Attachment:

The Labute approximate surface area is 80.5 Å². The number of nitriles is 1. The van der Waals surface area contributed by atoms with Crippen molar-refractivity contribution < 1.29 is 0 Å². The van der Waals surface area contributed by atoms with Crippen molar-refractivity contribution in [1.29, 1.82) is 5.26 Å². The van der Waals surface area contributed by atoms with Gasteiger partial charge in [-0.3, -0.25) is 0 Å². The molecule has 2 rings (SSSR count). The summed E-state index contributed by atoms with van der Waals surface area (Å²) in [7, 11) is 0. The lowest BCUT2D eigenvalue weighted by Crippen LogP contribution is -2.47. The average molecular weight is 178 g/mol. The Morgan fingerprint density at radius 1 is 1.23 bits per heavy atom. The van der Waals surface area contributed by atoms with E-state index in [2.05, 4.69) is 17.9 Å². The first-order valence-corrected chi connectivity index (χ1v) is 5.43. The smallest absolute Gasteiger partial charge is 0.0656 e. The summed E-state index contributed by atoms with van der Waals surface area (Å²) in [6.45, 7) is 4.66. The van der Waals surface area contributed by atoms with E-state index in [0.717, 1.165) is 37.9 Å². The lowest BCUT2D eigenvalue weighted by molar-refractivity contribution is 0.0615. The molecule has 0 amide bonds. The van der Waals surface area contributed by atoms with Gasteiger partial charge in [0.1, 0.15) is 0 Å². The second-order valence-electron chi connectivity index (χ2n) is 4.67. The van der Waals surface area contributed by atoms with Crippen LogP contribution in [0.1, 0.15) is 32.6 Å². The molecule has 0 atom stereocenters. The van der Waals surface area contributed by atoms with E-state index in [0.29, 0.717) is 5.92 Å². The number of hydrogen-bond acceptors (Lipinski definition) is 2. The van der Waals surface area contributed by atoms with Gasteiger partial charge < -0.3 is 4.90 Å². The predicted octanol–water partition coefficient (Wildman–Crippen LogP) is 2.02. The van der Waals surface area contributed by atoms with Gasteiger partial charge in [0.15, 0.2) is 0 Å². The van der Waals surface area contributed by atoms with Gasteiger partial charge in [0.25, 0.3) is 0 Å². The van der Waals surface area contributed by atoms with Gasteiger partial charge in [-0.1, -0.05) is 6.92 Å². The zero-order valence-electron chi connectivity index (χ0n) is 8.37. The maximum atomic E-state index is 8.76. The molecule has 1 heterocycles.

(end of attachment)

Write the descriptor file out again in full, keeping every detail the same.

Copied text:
The Labute approximate surface area is 80.5 Å². The number of nitriles is 1. The van der Waals surface area contributed by atoms with Crippen molar-refractivity contribution < 1.29 is 0 Å². The van der Waals surface area contributed by atoms with Crippen molar-refractivity contribution in [1.29, 1.82) is 5.26 Å². The van der Waals surface area contributed by atoms with Gasteiger partial charge in [-0.3, -0.25) is 0 Å². The molecule has 2 rings (SSSR count). The summed E-state index contributed by atoms with van der Waals surface area (Å²) in [7, 11) is 0. The lowest BCUT2D eigenvalue weighted by Crippen LogP contribution is -2.47. The average molecular weight is 178 g/mol. The Morgan fingerprint density at radius 1 is 1.23 bits per heavy atom. The van der Waals surface area contributed by atoms with E-state index in [2.05, 4.69) is 17.9 Å². The first-order valence-corrected chi connectivity index (χ1v) is 5.43. The smallest absolute Gasteiger partial charge is 0.0656 e. The summed E-state index contributed by atoms with van der Waals surface area (Å²) in [6.45, 7) is 4.66. The van der Waals surface area contributed by atoms with E-state index in [0.717, 1.165) is 37.9 Å². The lowest BCUT2D eigenvalue weighted by molar-refractivity contribution is 0.0615. The molecule has 0 amide bonds. The van der Waals surface area contributed by atoms with Gasteiger partial charge in [0.1, 0.15) is 0 Å². The second-order valence-electron chi connectivity index (χ2n) is 4.67. The van der Waals surface area contributed by atoms with Crippen LogP contribution in [0.1, 0.15) is 32.6 Å². The molecule has 0 atom stereocenters. The van der Waals surface area contributed by atoms with E-state index in [0.29, 0.717) is 5.92 Å². The number of hydrogen-bond acceptors (Lipinski definition) is 2. The van der Waals surface area contributed by atoms with Gasteiger partial charge < -0.3 is 4.90 Å². The predicted octanol–water partition coefficient (Wildman–Crippen LogP) is 2.02. The van der Waals surface area contributed by atoms with Gasteiger partial charge in [0.15, 0.2) is 0 Å². The van der Waals surface area contributed by atoms with Gasteiger partial charge in [0.25, 0.3) is 0 Å². The van der Waals surface area contributed by atoms with Gasteiger partial charge in [-0.1, -0.05) is 6.92 Å². The zero-order valence-electron chi connectivity index (χ0n) is 8.37. The maximum atomic E-state index is 8.76. The molecule has 1 heterocycles.